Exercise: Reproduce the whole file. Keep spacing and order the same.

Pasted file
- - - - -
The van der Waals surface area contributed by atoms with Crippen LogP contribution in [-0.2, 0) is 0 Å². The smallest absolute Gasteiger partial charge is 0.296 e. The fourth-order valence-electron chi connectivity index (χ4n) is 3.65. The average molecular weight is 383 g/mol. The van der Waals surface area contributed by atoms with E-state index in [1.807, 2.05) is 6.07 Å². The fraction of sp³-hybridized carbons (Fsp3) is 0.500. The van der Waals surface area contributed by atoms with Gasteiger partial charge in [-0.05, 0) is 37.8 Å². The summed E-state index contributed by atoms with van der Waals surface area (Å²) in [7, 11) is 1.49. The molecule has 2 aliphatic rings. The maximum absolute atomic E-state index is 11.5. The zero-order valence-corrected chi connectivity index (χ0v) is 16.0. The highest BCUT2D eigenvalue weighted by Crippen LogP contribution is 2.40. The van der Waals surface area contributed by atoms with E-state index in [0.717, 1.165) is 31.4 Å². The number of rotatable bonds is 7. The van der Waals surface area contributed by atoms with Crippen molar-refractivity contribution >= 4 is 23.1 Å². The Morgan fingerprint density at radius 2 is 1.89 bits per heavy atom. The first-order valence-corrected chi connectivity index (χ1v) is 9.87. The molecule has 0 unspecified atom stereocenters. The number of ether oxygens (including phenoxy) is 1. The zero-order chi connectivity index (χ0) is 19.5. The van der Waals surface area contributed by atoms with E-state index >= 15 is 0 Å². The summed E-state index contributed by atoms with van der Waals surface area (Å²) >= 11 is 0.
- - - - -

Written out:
The van der Waals surface area contributed by atoms with Crippen LogP contribution in [-0.2, 0) is 0 Å². The smallest absolute Gasteiger partial charge is 0.296 e. The fourth-order valence-electron chi connectivity index (χ4n) is 3.65. The average molecular weight is 383 g/mol. The van der Waals surface area contributed by atoms with E-state index in [1.807, 2.05) is 6.07 Å². The fraction of sp³-hybridized carbons (Fsp3) is 0.500. The van der Waals surface area contributed by atoms with Gasteiger partial charge in [-0.05, 0) is 37.8 Å². The summed E-state index contributed by atoms with van der Waals surface area (Å²) in [7, 11) is 1.49. The molecule has 2 aliphatic rings. The maximum absolute atomic E-state index is 11.5. The zero-order valence-corrected chi connectivity index (χ0v) is 16.0. The highest BCUT2D eigenvalue weighted by Crippen LogP contribution is 2.40. The van der Waals surface area contributed by atoms with E-state index in [0.717, 1.165) is 31.4 Å². The number of rotatable bonds is 7. The van der Waals surface area contributed by atoms with Crippen molar-refractivity contribution >= 4 is 23.1 Å². The Morgan fingerprint density at radius 2 is 1.89 bits per heavy atom. The first-order valence-corrected chi connectivity index (χ1v) is 9.87. The molecule has 0 unspecified atom stereocenters. The number of ether oxygens (including phenoxy) is 1. The zero-order chi connectivity index (χ0) is 19.5. The van der Waals surface area contributed by atoms with E-state index >= 15 is 0 Å². The summed E-state index contributed by atoms with van der Waals surface area (Å²) >= 11 is 0.